Australia is known as the drone hobbyist's utopia. It has relatively lax laws and a booming drone industry. But the fire season in Australia is about to begin, and firefighters there are already worried about what was seen in California this summer: Drones getting in the way of firefighting crews trying to do their jobs.
"These sort of things have real potential to stuff up operations and cause damage to aircraft. And that has the potential to bring down aircraft and pilots," Anthony Ferguson, a fire official in New South Wales told the Sydney Morning Herald. "Our job is dangerous enough — we don't need these things flying around fires."
Fire is serious business here, where it's engrained in the national consciousness much more than places like California. Perhaps because wildfires are both incredibly common and deadly in Australia. One only need think of the Black Saturday bushfires in 2009, which killed 173 people and injured 414 more.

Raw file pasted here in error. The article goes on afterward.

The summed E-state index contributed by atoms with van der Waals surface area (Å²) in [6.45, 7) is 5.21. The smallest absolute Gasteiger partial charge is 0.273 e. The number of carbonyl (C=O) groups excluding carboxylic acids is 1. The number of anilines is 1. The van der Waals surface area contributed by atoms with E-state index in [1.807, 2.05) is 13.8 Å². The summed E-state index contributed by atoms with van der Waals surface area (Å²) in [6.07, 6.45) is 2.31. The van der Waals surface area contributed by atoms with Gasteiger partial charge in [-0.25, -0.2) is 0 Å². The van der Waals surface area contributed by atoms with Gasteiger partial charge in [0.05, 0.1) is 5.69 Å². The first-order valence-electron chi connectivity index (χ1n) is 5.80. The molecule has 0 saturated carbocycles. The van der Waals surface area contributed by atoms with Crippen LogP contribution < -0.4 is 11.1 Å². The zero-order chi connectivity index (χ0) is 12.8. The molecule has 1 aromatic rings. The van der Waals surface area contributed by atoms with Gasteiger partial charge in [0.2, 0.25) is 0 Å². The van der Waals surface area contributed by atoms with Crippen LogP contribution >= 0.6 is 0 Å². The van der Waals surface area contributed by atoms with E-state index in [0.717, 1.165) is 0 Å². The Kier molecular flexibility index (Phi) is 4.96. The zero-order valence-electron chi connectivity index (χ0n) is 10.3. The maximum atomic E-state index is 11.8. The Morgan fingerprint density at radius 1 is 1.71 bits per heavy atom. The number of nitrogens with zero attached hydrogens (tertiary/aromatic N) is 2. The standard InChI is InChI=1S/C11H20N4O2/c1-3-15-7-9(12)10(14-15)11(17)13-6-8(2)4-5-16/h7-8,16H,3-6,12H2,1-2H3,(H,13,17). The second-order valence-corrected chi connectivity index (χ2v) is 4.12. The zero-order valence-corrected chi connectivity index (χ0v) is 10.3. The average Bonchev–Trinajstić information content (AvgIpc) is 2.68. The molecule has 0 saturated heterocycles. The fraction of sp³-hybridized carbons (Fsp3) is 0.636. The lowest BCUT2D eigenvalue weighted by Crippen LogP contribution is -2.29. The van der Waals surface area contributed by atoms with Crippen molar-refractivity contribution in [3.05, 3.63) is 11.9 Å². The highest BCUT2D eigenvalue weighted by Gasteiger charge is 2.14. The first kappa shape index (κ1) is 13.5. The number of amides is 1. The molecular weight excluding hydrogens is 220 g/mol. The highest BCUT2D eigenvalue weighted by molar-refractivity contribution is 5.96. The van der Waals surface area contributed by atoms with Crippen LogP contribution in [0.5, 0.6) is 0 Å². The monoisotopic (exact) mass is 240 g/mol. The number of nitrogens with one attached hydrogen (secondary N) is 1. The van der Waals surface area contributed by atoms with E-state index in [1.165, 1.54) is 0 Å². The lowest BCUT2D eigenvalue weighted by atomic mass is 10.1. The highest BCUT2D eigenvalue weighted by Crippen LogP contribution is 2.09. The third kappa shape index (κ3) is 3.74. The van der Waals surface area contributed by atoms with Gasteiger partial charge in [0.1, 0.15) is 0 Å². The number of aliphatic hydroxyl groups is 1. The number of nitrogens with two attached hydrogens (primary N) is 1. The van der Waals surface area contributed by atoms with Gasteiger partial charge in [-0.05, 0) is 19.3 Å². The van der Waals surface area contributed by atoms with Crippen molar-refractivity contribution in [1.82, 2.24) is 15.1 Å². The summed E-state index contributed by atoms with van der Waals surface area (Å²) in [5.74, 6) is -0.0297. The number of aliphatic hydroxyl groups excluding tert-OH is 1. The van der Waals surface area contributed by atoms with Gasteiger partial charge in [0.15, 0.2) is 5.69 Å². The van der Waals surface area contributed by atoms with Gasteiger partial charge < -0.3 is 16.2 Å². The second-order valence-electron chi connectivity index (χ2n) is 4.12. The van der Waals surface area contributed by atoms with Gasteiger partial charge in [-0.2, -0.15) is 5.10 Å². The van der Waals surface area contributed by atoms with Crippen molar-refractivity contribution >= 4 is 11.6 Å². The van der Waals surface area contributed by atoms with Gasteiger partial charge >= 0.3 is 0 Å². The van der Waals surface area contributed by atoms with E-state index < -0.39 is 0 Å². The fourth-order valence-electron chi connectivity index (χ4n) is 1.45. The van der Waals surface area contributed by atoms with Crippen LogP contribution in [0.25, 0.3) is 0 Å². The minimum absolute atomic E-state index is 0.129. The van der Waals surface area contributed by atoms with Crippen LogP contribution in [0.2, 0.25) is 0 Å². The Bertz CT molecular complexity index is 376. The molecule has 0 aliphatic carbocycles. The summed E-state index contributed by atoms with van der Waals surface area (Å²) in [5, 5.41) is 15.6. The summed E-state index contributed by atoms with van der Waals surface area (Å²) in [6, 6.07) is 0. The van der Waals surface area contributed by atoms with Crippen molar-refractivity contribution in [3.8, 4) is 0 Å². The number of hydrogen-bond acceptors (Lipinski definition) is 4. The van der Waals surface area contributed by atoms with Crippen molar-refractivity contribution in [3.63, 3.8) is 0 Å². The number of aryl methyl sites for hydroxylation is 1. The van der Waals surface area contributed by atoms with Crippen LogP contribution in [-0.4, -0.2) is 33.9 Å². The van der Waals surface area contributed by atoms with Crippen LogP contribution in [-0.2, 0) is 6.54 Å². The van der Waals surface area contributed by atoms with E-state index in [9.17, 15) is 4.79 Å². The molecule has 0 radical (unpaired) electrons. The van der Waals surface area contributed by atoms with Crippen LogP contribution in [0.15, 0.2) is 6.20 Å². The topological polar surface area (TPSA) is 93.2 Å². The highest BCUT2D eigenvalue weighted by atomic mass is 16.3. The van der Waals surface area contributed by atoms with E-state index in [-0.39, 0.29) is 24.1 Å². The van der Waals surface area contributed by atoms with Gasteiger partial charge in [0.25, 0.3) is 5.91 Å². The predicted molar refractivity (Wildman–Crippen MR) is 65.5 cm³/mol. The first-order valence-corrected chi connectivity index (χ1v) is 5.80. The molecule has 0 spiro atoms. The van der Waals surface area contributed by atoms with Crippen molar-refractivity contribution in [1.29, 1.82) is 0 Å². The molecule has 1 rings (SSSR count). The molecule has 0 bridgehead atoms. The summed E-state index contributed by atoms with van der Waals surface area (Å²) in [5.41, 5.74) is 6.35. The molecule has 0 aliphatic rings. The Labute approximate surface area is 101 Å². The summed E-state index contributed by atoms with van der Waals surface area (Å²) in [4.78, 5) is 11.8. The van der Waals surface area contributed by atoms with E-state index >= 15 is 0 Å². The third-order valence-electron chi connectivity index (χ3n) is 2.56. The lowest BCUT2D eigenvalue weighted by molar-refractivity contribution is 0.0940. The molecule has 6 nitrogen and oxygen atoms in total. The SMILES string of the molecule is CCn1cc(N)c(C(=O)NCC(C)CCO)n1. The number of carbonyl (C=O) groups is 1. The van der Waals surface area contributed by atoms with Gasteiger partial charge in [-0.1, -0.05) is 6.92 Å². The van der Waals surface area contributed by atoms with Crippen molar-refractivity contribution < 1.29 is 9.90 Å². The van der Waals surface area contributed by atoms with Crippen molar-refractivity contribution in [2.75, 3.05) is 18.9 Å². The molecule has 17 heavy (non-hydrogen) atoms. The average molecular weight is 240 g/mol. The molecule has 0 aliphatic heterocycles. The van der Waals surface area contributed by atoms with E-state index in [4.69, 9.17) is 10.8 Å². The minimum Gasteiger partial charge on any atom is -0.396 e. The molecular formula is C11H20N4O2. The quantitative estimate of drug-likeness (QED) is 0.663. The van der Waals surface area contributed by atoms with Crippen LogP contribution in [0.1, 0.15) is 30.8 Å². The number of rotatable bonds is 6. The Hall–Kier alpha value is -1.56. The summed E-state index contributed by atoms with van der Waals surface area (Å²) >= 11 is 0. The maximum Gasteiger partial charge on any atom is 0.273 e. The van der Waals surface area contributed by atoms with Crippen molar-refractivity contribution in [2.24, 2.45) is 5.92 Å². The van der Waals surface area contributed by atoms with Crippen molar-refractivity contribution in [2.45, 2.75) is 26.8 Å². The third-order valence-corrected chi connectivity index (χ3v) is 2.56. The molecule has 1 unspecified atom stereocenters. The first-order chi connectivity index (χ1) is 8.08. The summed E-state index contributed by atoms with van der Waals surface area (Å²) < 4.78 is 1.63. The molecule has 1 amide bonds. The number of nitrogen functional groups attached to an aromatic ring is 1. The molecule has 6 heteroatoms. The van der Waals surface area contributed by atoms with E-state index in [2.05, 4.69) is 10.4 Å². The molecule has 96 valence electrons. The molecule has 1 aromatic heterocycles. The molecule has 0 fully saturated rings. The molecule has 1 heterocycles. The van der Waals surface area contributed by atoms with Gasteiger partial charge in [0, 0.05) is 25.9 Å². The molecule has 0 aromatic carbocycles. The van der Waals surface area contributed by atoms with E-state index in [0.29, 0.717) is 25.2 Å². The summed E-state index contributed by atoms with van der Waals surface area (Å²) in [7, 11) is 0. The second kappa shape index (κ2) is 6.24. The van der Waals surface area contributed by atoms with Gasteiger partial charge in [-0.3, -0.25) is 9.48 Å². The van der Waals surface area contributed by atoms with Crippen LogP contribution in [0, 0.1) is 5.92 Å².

Hobby drones equipped with cameras have come a long way in just a few short years — both plummeting in price, and rapidly excelling in new camera technology. That's great news for people who love to fly drones. But it also means that more and more people will be using them near places with stunning visuals; which obviously means around wildfires this coming fire season.
"We need the public just to stay away from our fires. This is going to be a real problem for us, and it already has been," Ferguson said.
Hopefully Australian drone enthusiasts will heed Ferguson's warning. But if Australians are anything like Americans (and we are in a lot of ways, sorry) there will have to be new laws before drones are kept away from firefighters just trying to do their jobs.
Photo: Getty image from 2009 of the Black Saturday bushfires in Australia